Antarctica’s sea ice has reached its annual maximum – a record low – and has started to recede as temperatures warm during spring.
That maximum area of sea ice that formed around Antarctica was recorded on September 10 – 16.956 million km2 – about 1.289 million km2 less than 2022’s previous record low.
For comparison, that’s an area larger than the size of the Northern Territory missing in a single year.
Compare this year’s record low to the peak from 2021, the area bulges to 1.884 million km2 – more than the size of Queensland.
That failure to form is troubling many scientists who have warned of the impacts record levels of human greenhouse gas emissions are having on atmospheric and ocean warming.
“We have never seen a year like this,” says Dr Edward Doddridge, a physical oceanographer at the University of Tasmania.
“It feels like a step change. The ice has been below average since 2016 when it dropped really suddenly over 2015-2016, but this year it was like another jump down… there’s a huge gap between anything we have seen before.”
In conjunction with fellow Antarctic researcher Dr Ariaan Purich, Doddridge earlier this month described a ‘regime shift’ driven by atmospheric and ocean conditions surrounding Antarctica. They connect subsurface ocean warming to shifts in sea ice formation.
Doddridge points to the lack of regional compensation for sea ice in Antarctica that had been previously witnessed – if one area was low in sea ice, another would be higher.
“It’s not just that the ice gets blown out of one region and hangs around in another, it’s just not forming overall,” he says.
As Doddridge and Purich’s research is only weeks old, other Antarctic scientists are yet to fall in behind their hypothesis.
Regardless of the drivers behind the unprecedented reduction in sea ice, the potential consequences are well established. In 2022, several emperor penguin colonies experienced a catastrophic breeding failure due to sea ice melting before chicks were equipped to survive the water below. Krill – a vital food source for many marine species – require sea ice to breed and feed.
Doddridge is concerned that, while it’s too early to say 2023 marks another sea ice regime change, it could eventually mark the start of a dangerous new state for Antarctica.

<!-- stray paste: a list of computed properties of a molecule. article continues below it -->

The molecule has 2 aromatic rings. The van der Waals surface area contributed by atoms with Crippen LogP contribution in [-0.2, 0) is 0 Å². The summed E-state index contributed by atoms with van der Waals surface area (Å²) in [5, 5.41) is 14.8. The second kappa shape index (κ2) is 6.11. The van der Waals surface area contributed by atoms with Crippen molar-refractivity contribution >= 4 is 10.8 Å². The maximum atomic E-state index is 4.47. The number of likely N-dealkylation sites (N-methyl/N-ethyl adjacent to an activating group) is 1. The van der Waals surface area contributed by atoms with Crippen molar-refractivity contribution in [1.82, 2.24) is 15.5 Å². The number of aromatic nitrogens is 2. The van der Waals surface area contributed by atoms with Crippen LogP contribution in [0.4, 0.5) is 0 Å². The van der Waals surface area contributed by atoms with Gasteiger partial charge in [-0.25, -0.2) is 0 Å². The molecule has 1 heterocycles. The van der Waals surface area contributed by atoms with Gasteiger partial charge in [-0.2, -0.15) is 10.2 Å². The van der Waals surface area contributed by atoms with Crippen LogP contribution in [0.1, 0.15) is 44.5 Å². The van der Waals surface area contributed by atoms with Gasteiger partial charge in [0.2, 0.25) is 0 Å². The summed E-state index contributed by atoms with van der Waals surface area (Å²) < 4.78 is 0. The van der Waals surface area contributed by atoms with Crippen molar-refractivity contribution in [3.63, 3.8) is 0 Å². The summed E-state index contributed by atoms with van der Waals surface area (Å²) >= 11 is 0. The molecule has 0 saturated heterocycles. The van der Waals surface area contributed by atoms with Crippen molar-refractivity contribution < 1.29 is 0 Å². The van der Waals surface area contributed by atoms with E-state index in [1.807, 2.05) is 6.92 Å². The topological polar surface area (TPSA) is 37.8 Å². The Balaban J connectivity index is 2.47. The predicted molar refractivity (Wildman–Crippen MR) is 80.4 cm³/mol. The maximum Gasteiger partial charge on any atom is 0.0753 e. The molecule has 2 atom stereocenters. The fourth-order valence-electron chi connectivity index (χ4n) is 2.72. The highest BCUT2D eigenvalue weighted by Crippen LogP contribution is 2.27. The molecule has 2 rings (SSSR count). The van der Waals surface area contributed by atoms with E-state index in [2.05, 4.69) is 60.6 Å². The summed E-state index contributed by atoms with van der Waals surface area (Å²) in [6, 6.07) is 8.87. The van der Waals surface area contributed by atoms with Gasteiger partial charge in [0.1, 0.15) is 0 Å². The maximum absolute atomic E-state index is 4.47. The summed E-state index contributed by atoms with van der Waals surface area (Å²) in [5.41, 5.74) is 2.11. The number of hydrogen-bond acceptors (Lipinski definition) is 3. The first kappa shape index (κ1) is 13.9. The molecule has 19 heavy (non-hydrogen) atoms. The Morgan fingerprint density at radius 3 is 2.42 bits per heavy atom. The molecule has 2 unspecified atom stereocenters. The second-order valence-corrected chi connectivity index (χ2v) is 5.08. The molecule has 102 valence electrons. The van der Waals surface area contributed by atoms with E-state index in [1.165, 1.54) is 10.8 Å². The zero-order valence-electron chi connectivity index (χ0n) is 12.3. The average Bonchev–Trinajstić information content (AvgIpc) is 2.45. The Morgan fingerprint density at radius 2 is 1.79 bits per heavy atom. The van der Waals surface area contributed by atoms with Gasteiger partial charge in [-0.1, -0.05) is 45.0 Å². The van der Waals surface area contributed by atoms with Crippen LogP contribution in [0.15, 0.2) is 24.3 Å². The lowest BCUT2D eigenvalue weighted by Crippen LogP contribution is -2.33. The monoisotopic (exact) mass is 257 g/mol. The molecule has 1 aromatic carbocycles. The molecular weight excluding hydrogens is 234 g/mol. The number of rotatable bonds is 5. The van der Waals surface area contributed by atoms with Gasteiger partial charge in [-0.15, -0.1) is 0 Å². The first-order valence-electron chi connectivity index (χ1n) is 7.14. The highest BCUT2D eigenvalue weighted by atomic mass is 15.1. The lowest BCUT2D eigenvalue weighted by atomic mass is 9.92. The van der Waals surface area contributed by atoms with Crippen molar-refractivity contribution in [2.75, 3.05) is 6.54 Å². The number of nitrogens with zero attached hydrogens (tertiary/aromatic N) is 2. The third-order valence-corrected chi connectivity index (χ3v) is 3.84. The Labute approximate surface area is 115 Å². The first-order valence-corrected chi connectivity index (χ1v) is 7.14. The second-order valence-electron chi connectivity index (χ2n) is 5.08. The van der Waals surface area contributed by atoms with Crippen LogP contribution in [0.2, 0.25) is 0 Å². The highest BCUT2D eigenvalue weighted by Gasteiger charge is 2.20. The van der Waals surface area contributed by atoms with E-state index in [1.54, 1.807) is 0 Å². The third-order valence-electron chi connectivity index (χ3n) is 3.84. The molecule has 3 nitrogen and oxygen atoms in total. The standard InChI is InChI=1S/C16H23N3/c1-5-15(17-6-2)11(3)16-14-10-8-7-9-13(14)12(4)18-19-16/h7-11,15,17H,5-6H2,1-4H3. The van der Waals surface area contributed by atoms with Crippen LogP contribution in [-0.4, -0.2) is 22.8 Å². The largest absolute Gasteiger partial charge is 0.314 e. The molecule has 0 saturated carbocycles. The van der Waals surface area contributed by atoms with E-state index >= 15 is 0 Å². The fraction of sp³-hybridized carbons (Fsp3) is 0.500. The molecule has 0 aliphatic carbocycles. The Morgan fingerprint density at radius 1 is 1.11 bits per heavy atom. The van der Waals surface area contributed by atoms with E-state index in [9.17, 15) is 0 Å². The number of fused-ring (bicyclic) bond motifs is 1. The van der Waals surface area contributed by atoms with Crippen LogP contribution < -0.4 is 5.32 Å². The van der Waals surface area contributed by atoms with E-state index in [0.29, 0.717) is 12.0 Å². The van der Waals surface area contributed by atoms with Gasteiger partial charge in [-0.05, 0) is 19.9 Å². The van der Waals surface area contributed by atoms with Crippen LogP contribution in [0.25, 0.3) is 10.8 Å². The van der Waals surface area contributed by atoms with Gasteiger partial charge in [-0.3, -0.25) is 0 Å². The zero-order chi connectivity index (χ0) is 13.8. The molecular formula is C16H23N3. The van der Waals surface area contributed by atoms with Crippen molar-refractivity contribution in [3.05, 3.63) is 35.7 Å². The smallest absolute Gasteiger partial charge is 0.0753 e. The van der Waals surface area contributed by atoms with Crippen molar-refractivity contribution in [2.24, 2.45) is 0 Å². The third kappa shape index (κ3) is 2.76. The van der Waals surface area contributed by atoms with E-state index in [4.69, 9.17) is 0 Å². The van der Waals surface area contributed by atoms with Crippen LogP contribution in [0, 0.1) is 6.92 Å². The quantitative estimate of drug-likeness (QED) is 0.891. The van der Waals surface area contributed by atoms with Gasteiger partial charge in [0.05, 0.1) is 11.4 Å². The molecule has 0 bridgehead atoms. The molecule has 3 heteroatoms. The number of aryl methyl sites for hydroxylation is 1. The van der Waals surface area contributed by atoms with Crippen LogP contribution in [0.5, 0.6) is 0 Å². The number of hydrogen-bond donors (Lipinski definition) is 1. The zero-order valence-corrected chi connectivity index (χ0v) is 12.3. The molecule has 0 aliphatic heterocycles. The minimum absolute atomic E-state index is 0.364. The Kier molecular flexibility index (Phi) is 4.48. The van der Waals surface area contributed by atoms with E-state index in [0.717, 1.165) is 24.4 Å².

“We won’t be able to say that until we’ve got several years of data. It could just be a blip – I don’t think so – but that’s going to take several more years of observations before we can start making statements like that.”
Recently, an Australian Senate inquiry was convened to look at the decision by the Australian Antarctic Division to cut its operating budget by a sixth. In his submission Doddridge described the prospect of cuts during a year of record sea ice decline as “devastating,” and he called for dedicated fieldwork to understand the shifts underway on the continent.
“In order to be able to understand what’s going on with the sea ice, we need people down there measuring how thick it is, the snow on top, and the ocean underneath.”
The Australian Meteorological and Oceanographic Society – the professional association of the nation’s climate scientists – echoed that view, suggesting compromises to Antarctic research would diminish Australia’s reputation.
“Australia’s international standing as leader in Antarctic science will be negatively impacted if its Antarctica and Southern Ocean science capabilities are reduced,” AMOS says in its submission. “The only gateway to Antarctica for Australian and many international scientists is through the Antarctic Division. Reducing field work capabilities over the near term will mean a shift away from Australia for these logistical capabilities. This is likely to limit future opportunities for collaboration and innovation.”